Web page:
I'll paraphrase Peter David's note from Imzadi: The time we have on this planet to do what we want to do is always limited, no matter how much we like to pretend otherwise.
Before her death, Walker kept working. In this tenth and final edition of Walker on Walker, she discusses two particular Morgan-and-Wong projects: the TV series The Others and the disturbingly-detuned-accordians score she wrote for their clever remake of Willard:
We wanted to have some kind of nerd element in the music that was reflecting the social ineptitude of Willard. But I've always been fascinated by the accordion as a reed instrument and I've always wanted to have one in the reed section of the orchestra; we seated them right there so that the two sections were really together. It has all those sounds that the clarinet and bassoons and double-reeds, especially, have. You heard the music going along with him, and it's pretty present in the first couple of cues; it's just this weird sound you hear. I don't know that anyone listening would say, "Oh, is that an accordion?" But they're out of tune -- accordions are difficult to tune -- and to have six of them playing together, you get this wonderful spread of intonations. That combined with the woodwinds is just a very rich color.And she also knew an important part of film scoring is knowing when not to have music:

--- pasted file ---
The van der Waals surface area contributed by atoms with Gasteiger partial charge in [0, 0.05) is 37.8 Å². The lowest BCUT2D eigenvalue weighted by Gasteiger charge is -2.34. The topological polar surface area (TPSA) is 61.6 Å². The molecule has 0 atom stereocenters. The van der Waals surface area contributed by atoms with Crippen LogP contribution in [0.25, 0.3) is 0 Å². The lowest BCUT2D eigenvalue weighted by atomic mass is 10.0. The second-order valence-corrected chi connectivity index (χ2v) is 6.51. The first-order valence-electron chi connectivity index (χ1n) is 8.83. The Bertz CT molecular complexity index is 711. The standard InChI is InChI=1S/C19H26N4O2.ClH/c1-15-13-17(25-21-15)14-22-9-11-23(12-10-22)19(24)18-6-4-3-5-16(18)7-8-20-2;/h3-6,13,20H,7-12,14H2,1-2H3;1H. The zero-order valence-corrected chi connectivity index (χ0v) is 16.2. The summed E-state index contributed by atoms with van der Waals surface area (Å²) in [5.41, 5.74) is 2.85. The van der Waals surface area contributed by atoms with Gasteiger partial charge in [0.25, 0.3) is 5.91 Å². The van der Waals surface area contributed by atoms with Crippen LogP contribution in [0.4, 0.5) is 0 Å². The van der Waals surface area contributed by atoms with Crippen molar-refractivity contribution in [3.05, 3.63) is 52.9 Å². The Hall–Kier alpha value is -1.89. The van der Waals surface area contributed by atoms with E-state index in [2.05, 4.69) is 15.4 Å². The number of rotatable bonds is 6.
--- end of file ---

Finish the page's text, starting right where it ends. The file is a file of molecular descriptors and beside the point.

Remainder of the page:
There's a wonderful scene after Willard's mother dies where [Crispin Glover as Willard and Laura Harring as Katherine] are at the funeral home together and she hugs him, and you see him actually unable to touch her -- you see his hand quivering behind her -- and he wants to touch her but can't bring himself to. I never touched their relationship musically other than her turning away from him.This is what I wrote just about a year ago when I heard of Walker's death. It has a nice Shirley moment worth sharing.
Always limited. But she worked well, and lived well, during her limited time.